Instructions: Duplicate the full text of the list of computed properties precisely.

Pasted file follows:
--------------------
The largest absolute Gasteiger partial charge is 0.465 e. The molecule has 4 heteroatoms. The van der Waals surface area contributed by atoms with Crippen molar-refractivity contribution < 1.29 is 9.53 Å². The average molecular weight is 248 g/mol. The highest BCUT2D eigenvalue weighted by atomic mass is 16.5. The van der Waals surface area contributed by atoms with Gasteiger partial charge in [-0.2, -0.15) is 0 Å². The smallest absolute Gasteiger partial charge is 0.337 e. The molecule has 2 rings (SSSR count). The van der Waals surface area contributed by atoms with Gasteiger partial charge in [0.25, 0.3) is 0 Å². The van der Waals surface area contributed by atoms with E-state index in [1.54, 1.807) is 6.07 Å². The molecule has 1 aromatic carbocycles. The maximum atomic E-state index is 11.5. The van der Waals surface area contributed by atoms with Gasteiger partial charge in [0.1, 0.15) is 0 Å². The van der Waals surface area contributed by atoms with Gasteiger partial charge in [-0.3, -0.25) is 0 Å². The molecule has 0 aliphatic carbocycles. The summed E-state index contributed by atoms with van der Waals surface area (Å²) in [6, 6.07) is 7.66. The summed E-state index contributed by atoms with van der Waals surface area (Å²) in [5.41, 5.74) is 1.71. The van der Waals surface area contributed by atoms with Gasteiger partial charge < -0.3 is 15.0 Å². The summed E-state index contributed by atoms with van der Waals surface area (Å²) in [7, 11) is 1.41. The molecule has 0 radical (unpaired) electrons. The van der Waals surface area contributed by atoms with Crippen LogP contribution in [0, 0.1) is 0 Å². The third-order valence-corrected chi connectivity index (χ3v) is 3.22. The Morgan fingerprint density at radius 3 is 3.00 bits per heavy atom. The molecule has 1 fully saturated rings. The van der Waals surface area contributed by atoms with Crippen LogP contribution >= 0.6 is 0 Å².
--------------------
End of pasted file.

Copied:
The largest absolute Gasteiger partial charge is 0.465 e. The molecule has 4 heteroatoms. The van der Waals surface area contributed by atoms with Crippen molar-refractivity contribution < 1.29 is 9.53 Å². The average molecular weight is 248 g/mol. The highest BCUT2D eigenvalue weighted by atomic mass is 16.5. The van der Waals surface area contributed by atoms with Gasteiger partial charge in [-0.2, -0.15) is 0 Å². The smallest absolute Gasteiger partial charge is 0.337 e. The molecule has 2 rings (SSSR count). The van der Waals surface area contributed by atoms with Gasteiger partial charge in [0.25, 0.3) is 0 Å². The van der Waals surface area contributed by atoms with E-state index in [1.54, 1.807) is 6.07 Å². The molecule has 1 aromatic carbocycles. The maximum atomic E-state index is 11.5. The van der Waals surface area contributed by atoms with Gasteiger partial charge in [0.1, 0.15) is 0 Å². The van der Waals surface area contributed by atoms with Gasteiger partial charge in [-0.3, -0.25) is 0 Å². The molecule has 0 aliphatic carbocycles. The summed E-state index contributed by atoms with van der Waals surface area (Å²) in [6, 6.07) is 7.66. The summed E-state index contributed by atoms with van der Waals surface area (Å²) in [5.41, 5.74) is 1.71. The van der Waals surface area contributed by atoms with Gasteiger partial charge < -0.3 is 15.0 Å². The summed E-state index contributed by atoms with van der Waals surface area (Å²) in [7, 11) is 1.41. The molecule has 0 radical (unpaired) electrons. The van der Waals surface area contributed by atoms with Crippen LogP contribution in [0, 0.1) is 0 Å². The third-order valence-corrected chi connectivity index (χ3v) is 3.22. The Morgan fingerprint density at radius 3 is 3.00 bits per heavy atom. The molecule has 1 fully saturated rings. The van der Waals surface area contributed by atoms with Crippen LogP contribution >= 0.6 is 0 Å².